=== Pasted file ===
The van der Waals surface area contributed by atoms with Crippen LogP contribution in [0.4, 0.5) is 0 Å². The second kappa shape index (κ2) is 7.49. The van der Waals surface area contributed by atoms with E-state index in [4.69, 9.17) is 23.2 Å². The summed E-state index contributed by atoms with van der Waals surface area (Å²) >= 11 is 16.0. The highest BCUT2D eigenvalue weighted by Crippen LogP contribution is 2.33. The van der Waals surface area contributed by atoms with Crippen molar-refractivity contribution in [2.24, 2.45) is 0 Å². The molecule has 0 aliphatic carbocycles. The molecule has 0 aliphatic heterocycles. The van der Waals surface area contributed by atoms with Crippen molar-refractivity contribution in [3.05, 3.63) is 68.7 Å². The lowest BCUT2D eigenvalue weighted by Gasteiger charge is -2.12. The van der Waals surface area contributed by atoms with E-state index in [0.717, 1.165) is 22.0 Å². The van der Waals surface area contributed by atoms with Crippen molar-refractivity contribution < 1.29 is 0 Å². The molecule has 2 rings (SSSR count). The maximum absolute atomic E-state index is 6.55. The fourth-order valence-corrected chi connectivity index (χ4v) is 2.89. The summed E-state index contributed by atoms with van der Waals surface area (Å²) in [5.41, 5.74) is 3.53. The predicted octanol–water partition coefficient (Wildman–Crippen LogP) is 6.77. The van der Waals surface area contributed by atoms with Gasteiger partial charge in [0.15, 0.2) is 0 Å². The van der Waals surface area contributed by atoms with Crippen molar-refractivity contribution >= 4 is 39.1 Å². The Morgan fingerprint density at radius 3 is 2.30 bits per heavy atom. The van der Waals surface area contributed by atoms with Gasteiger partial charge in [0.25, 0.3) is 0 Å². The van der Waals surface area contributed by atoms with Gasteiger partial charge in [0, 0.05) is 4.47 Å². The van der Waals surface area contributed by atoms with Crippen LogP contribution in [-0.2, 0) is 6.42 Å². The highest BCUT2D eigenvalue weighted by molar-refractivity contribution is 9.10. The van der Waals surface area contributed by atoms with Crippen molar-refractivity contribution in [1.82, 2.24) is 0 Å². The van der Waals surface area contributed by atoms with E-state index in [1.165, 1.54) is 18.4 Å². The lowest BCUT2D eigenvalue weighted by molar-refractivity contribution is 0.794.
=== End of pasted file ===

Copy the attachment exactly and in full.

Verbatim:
The van der Waals surface area contributed by atoms with Crippen LogP contribution in [0.4, 0.5) is 0 Å². The second kappa shape index (κ2) is 7.49. The van der Waals surface area contributed by atoms with E-state index in [4.69, 9.17) is 23.2 Å². The summed E-state index contributed by atoms with van der Waals surface area (Å²) >= 11 is 16.0. The highest BCUT2D eigenvalue weighted by Crippen LogP contribution is 2.33. The van der Waals surface area contributed by atoms with Crippen molar-refractivity contribution in [2.24, 2.45) is 0 Å². The molecule has 0 aliphatic carbocycles. The molecule has 0 aliphatic heterocycles. The van der Waals surface area contributed by atoms with Crippen molar-refractivity contribution in [3.05, 3.63) is 68.7 Å². The lowest BCUT2D eigenvalue weighted by Gasteiger charge is -2.12. The van der Waals surface area contributed by atoms with E-state index in [0.717, 1.165) is 22.0 Å². The van der Waals surface area contributed by atoms with Crippen molar-refractivity contribution < 1.29 is 0 Å². The molecule has 2 rings (SSSR count). The maximum absolute atomic E-state index is 6.55. The fourth-order valence-corrected chi connectivity index (χ4v) is 2.89. The summed E-state index contributed by atoms with van der Waals surface area (Å²) in [5.41, 5.74) is 3.53. The predicted octanol–water partition coefficient (Wildman–Crippen LogP) is 6.77. The van der Waals surface area contributed by atoms with Gasteiger partial charge in [0.15, 0.2) is 0 Å². The van der Waals surface area contributed by atoms with Crippen molar-refractivity contribution >= 4 is 39.1 Å². The Morgan fingerprint density at radius 3 is 2.30 bits per heavy atom. The van der Waals surface area contributed by atoms with Gasteiger partial charge in [0.25, 0.3) is 0 Å². The van der Waals surface area contributed by atoms with Gasteiger partial charge in [0, 0.05) is 4.47 Å². The van der Waals surface area contributed by atoms with Crippen LogP contribution in [-0.2, 0) is 6.42 Å². The highest BCUT2D eigenvalue weighted by molar-refractivity contribution is 9.10. The van der Waals surface area contributed by atoms with Crippen molar-refractivity contribution in [1.82, 2.24) is 0 Å². The van der Waals surface area contributed by atoms with E-state index in [1.165, 1.54) is 18.4 Å². The lowest BCUT2D eigenvalue weighted by molar-refractivity contribution is 0.794.